These are all pretty much obvious to me, basic MVP table stakes for a modern browser. The fact that these are not incorporated into modern browsers seems insane. There are a few more which are plain add-on features which take the concept further:

  • It should crowdsource user configurations for given popular sites, to know which 3P resource domains should be greylisted. Out of the box it should block 100% of nonessential 3P resources for the top thousand websites (without breaking rendering).
  • It should incorporate software U2F with encrypted cloud storage of the token.
  • It should offer the option to sync cookies for certain sites across all of your devices. (Browsers do not presently sync cookies but given proper security controls (e.g. clientside passwords, 2FA for sync services) then they absolutely should in some cases.)
    • (Yes, I have read the usual rationale for why browsers don’t support this, but it doesn’t really hold water. If you have a compelling argument as to why it would actually break things if we let users choose sites to sync cookies across devices, let me know; it would be news to me.)


To be honest, I’m really surprised that Mozilla goes to all the length to maintain their own rendering engine, when the relevant majority of Chrome is open source, including the results of vast (I’m serious—we’re talking double-digit millions+ of USD) security research and hardening invested into it by Google. With or without Firefox, Mozilla or a similarly-minded company should be maintaining a fork of Chrome with these features built in.

Before you suggest Brave: don’t. Aside from being founded and run by a notorious anti-gay bigot who got kicked the fuck out as CEO of Mozilla (for being a bigot, no less), the actual product itself is designed to show ads. Lately they have taken to fraudulently accepting donations for sites that they don’t run and with which they have no business relationship (further discussion here). Their product story has changed a bunch of times, and despite trying to follow it, I still can’t make heads or tails of whether it’s supposed to pay you for looking at ads, pay you for your attention while blocking ads, or let you tip websites using cryptocurrency—and not one of these features requires building a dedicated browser versus just a browser plugin. (And what the actual fuck is up with browser plugins not working on mobile devices?)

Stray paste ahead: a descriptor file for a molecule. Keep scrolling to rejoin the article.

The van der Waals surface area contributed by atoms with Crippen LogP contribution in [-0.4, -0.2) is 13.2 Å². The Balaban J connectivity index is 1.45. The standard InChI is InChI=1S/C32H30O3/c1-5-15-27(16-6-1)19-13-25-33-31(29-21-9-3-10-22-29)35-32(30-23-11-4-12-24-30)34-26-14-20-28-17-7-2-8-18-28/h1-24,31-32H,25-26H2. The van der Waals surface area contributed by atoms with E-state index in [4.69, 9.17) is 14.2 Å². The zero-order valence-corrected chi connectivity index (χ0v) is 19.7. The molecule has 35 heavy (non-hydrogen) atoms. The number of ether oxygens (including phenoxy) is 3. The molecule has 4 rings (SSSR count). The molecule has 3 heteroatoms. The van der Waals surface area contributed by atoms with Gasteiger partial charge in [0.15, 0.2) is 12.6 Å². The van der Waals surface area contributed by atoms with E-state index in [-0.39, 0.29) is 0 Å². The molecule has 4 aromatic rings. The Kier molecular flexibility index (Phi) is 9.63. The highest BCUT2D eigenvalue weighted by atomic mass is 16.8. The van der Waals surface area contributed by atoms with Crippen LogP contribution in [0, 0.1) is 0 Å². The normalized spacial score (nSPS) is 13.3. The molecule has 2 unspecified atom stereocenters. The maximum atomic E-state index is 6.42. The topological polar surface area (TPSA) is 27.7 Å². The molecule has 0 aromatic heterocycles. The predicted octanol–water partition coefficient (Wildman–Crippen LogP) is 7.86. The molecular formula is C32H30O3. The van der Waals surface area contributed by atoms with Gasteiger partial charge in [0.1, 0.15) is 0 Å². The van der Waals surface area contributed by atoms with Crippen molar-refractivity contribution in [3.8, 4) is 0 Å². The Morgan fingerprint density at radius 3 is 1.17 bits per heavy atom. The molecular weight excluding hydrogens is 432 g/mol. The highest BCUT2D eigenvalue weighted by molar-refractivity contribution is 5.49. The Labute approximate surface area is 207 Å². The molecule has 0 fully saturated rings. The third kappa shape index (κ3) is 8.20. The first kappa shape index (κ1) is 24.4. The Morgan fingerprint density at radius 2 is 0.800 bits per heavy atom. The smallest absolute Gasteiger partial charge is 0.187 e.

None of the items above related to user privacy are aligned with the incentives of a company who profits when you are shown ads, as ad targeting maximizes that revenue and ad targeting benefits immensely from knowing as much specific information as possible about the user receiving the ad.


This post was somewhat inspired by the fact that Google finally added a feature to Chrome I was suprised took so fucking long: it now supports U2F without a hardware token! When enrolling a new hardware token (I have many) in Chrome 73.0.3683.86, I was prompted to use a Touch ID auth to add one (even without external add-on hardware present). I am curious if this is Chrome’s software U2F implementation with the long-term keys stored on disk protected by a Touch ID/Secure Enclave wrapping key, or if the Secure Enclave is actually being used to store the U2F keys themselves.

In Closing

Someone should fork Chrome and maintain a small set of privacy- and security-protecting features while putting in the effort to continuously pull in all of the other product and security improvements Google is spending tons of money to research, design, and implement. Chromium isn’t it. What’s the point of it being open source, otherwise?


If you agree, disagree, or think someone should yell “but Privacy Badger already does all of this, you fool” at me, please don’t hesitate to drop me a line at

About The Author

Jeffrey Paul is a hacker and security researcher living in Berlin and the founder of EEQJ, a consulting and research organization.